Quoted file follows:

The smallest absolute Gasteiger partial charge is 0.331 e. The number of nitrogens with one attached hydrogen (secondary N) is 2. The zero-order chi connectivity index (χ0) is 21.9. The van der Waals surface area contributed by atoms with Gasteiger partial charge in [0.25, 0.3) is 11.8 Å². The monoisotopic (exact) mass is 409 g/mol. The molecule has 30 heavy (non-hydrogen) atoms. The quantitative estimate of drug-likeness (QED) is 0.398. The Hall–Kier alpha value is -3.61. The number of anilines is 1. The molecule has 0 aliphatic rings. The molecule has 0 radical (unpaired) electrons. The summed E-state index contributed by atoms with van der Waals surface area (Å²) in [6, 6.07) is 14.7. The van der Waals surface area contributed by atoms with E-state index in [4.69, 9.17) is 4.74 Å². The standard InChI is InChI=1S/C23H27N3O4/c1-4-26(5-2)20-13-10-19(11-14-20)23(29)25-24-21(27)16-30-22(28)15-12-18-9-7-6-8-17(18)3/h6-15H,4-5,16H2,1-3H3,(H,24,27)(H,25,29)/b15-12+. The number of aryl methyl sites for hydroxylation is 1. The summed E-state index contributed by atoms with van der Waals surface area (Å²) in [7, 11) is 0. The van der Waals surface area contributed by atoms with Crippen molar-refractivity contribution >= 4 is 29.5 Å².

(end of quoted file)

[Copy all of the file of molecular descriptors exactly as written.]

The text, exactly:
The smallest absolute Gasteiger partial charge is 0.331 e. The number of nitrogens with one attached hydrogen (secondary N) is 2. The zero-order chi connectivity index (χ0) is 21.9. The van der Waals surface area contributed by atoms with Gasteiger partial charge in [0.25, 0.3) is 11.8 Å². The monoisotopic (exact) mass is 409 g/mol. The molecule has 30 heavy (non-hydrogen) atoms. The quantitative estimate of drug-likeness (QED) is 0.398. The Hall–Kier alpha value is -3.61. The number of anilines is 1. The molecule has 0 aliphatic rings. The molecule has 0 radical (unpaired) electrons. The summed E-state index contributed by atoms with van der Waals surface area (Å²) in [6, 6.07) is 14.7. The van der Waals surface area contributed by atoms with E-state index in [4.69, 9.17) is 4.74 Å². The standard InChI is InChI=1S/C23H27N3O4/c1-4-26(5-2)20-13-10-19(11-14-20)23(29)25-24-21(27)16-30-22(28)15-12-18-9-7-6-8-17(18)3/h6-15H,4-5,16H2,1-3H3,(H,24,27)(H,25,29)/b15-12+. The number of aryl methyl sites for hydroxylation is 1. The summed E-state index contributed by atoms with van der Waals surface area (Å²) in [7, 11) is 0. The van der Waals surface area contributed by atoms with Crippen molar-refractivity contribution >= 4 is 29.5 Å².